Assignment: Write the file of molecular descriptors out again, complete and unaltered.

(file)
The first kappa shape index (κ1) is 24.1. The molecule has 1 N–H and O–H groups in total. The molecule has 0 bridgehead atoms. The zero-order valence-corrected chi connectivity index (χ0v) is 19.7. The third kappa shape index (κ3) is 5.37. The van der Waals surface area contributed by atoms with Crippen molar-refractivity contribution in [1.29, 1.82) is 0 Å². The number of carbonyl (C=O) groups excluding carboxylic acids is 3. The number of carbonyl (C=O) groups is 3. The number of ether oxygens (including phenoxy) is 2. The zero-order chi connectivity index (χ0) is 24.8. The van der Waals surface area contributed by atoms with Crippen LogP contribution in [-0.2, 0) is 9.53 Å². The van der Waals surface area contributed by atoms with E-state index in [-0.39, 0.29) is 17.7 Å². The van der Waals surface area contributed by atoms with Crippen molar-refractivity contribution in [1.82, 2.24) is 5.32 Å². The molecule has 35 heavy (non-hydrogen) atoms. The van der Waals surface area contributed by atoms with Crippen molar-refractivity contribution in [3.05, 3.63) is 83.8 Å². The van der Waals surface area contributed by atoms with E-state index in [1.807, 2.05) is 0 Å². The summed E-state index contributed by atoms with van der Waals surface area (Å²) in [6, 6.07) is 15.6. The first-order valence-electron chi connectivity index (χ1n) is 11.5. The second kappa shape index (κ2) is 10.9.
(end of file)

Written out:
The first kappa shape index (κ1) is 24.1. The molecule has 1 N–H and O–H groups in total. The molecule has 0 bridgehead atoms. The zero-order valence-corrected chi connectivity index (χ0v) is 19.7. The third kappa shape index (κ3) is 5.37. The van der Waals surface area contributed by atoms with Crippen molar-refractivity contribution in [1.29, 1.82) is 0 Å². The number of carbonyl (C=O) groups excluding carboxylic acids is 3. The number of carbonyl (C=O) groups is 3. The number of ether oxygens (including phenoxy) is 2. The zero-order chi connectivity index (χ0) is 24.8. The van der Waals surface area contributed by atoms with Crippen LogP contribution in [-0.2, 0) is 9.53 Å². The van der Waals surface area contributed by atoms with E-state index in [-0.39, 0.29) is 17.7 Å². The van der Waals surface area contributed by atoms with Crippen molar-refractivity contribution in [1.82, 2.24) is 5.32 Å². The molecule has 35 heavy (non-hydrogen) atoms. The van der Waals surface area contributed by atoms with Crippen molar-refractivity contribution in [3.05, 3.63) is 83.8 Å². The van der Waals surface area contributed by atoms with E-state index in [1.807, 2.05) is 0 Å². The summed E-state index contributed by atoms with van der Waals surface area (Å²) in [6, 6.07) is 15.6. The first-order valence-electron chi connectivity index (χ1n) is 11.5. The second kappa shape index (κ2) is 10.9.